While it’s certainly true that the two situations were quite different from a technical standpoint, they were handled quite differently.

Chile’s President Sebastian Pinera displayed effective leadership in the situation, taking charge of the rescue effort and spending time at the mine at strategic junctures. Pinera was there to show the world the note from the miners, and he was there to receive the miners when they came up. Pinera accepted help from foreigners but maintained control of the situation – it remained a Chilean operation.

In contrast, the Pasta de Conchos situation, whatever you think of the technical considerations, was handled quite poorly from a public relations standpoint. Both the Mexican federal government and Grupo Mexico (the corporation that owns the mine) botched it up. Neither then-president Vicente Fox, nor Grupo Mexico CEO German Larrea, bothered to visit the mine or interact with the families. In fact, no Grupo Mexico sharehold bothered to show up. And then, after calling off the search 5 days after the explosion, the decision to seal the mine just made it look like a cover-up.

On the other hand, one might argue that Pinera wound up looking like a leader because the rescue was successful, while Fox looked bad because the Pasta de Conchos rescue was a failure.

Maybe, maybe not. But a real leader leads even when disaster occurs. I recall the late Ronald Reagan, U.S. president from 1981-1989, and how he handled the Challenger explosion. (See Reagan’s speech here). Or think of Abraham Lincoln in the first few years of the Civil War, or Churchill in early World War II.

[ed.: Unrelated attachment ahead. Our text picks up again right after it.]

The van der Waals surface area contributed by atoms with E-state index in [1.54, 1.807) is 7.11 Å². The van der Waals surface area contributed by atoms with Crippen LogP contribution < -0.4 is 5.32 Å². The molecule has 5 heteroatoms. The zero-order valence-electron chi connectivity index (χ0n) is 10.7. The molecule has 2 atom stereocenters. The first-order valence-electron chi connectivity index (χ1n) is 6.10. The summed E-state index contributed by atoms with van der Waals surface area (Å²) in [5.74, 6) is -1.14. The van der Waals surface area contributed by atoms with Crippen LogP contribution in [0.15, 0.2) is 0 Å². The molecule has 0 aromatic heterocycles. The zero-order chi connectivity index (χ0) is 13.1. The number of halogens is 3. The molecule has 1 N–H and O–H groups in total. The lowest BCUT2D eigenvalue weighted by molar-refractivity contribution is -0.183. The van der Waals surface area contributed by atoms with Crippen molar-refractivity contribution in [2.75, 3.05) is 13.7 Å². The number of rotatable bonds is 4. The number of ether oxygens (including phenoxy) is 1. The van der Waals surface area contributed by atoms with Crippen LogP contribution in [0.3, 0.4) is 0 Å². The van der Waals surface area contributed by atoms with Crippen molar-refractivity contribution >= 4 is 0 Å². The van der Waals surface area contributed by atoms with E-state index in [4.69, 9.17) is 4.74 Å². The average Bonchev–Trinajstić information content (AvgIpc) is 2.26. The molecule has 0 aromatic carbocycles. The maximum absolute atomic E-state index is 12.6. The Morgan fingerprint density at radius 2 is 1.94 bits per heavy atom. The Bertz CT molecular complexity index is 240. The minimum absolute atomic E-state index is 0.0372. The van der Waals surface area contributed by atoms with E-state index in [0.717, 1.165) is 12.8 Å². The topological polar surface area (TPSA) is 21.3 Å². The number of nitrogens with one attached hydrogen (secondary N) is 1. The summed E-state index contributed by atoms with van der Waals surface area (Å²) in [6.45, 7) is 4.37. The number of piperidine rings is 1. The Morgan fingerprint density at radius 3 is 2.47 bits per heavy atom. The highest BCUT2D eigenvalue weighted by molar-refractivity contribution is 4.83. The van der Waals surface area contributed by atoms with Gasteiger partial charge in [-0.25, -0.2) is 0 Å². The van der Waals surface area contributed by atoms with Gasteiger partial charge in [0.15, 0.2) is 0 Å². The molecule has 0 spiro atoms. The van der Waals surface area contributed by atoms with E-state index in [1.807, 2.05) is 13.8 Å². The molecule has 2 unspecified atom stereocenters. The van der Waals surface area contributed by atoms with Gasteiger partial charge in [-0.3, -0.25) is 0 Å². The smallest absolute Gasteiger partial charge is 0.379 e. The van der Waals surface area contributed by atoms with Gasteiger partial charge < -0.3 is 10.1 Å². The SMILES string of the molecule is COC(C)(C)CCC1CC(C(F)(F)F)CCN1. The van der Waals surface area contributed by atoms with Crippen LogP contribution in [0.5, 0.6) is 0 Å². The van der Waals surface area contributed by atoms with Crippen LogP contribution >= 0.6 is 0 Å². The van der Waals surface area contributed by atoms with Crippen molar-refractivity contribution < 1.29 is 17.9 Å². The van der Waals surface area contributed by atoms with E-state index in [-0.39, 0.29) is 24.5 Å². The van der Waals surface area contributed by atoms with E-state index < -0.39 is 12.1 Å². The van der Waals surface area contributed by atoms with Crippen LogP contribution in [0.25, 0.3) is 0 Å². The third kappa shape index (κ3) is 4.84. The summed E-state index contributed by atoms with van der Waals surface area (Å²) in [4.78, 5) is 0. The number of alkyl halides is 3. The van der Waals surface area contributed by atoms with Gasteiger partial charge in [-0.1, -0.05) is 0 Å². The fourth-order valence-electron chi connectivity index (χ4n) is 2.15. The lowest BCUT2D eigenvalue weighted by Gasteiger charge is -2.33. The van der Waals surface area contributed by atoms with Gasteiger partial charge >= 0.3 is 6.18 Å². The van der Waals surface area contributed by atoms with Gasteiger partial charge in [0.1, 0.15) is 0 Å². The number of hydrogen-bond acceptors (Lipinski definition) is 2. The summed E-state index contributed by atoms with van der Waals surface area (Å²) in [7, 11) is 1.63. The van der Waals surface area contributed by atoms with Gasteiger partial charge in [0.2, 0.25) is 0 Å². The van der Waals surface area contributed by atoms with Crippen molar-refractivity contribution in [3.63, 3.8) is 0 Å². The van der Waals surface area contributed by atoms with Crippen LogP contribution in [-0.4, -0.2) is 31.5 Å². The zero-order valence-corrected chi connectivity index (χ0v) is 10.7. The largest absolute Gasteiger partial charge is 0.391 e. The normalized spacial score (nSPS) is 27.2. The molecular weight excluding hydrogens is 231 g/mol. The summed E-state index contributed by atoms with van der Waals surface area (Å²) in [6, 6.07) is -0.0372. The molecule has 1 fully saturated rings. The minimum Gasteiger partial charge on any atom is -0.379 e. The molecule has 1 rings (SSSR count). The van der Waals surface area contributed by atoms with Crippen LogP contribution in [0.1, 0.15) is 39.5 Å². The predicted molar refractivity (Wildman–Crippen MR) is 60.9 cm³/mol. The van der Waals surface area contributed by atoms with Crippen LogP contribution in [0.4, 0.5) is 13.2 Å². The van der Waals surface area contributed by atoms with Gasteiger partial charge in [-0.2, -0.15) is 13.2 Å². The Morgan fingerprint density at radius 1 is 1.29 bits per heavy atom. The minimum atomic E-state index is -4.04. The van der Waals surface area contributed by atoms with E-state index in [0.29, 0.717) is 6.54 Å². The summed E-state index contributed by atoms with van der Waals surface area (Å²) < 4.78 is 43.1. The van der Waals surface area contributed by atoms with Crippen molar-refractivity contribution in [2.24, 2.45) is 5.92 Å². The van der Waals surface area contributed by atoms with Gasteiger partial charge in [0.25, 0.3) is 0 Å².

On the other hand, the poor handling of the Pasta de Conchos tragedy by both Fox and Larrea left much to be desired, and their failure four years ago is being remembered again in the light of the Chile rescue.

Mining is still a dangerous occupation, throughout the world. In the U.S., this past April, in the Montcoal coal mine in West Virginia, 29 miners were killed in a methane explosion, similar to that of Pasta de Conchos. In China, 2,631 miners were killed in calendar year 2009, including at least 104 who perished in a single accident in Heilongjiang.

It’s estimated that 12,000 mine workers die annually, worldwide.

We send these men underground to maintain our civilization. So we better make sure we take care of them somehow.

Mining and metallurgy have been important to the human race since ancient times. Mining is still dangerous, even in this age of great technology.

There’s a passage in the Bible, in Job chapter 28, that says, "There is a mine for silver and a place where gold is refined. Iron is taken from the earth, and copper is smelted from ore. Man puts an end to the darkness; he searches the farthest recesses for ore in the blackest darkness... But where can wisdom be found?"
Allan Wall is an American citizen who has been teaching English in Mexico since 1991, and writing articles about various aspects of Mexico and Mexican society for the past decade. Some of these articles are about Mexico's political scene, history and culture, tourism, and Mexican emigration as viewed from south of the border, which you can read on his website at

In accordance with Title 17 U.S.C. Section 107, this material is distributed without profit to those who have expressed a prior interest in receiving
the included information for research and educational purposes • m3 © 2009 BanderasNews ® all rights reserved • carpe aestus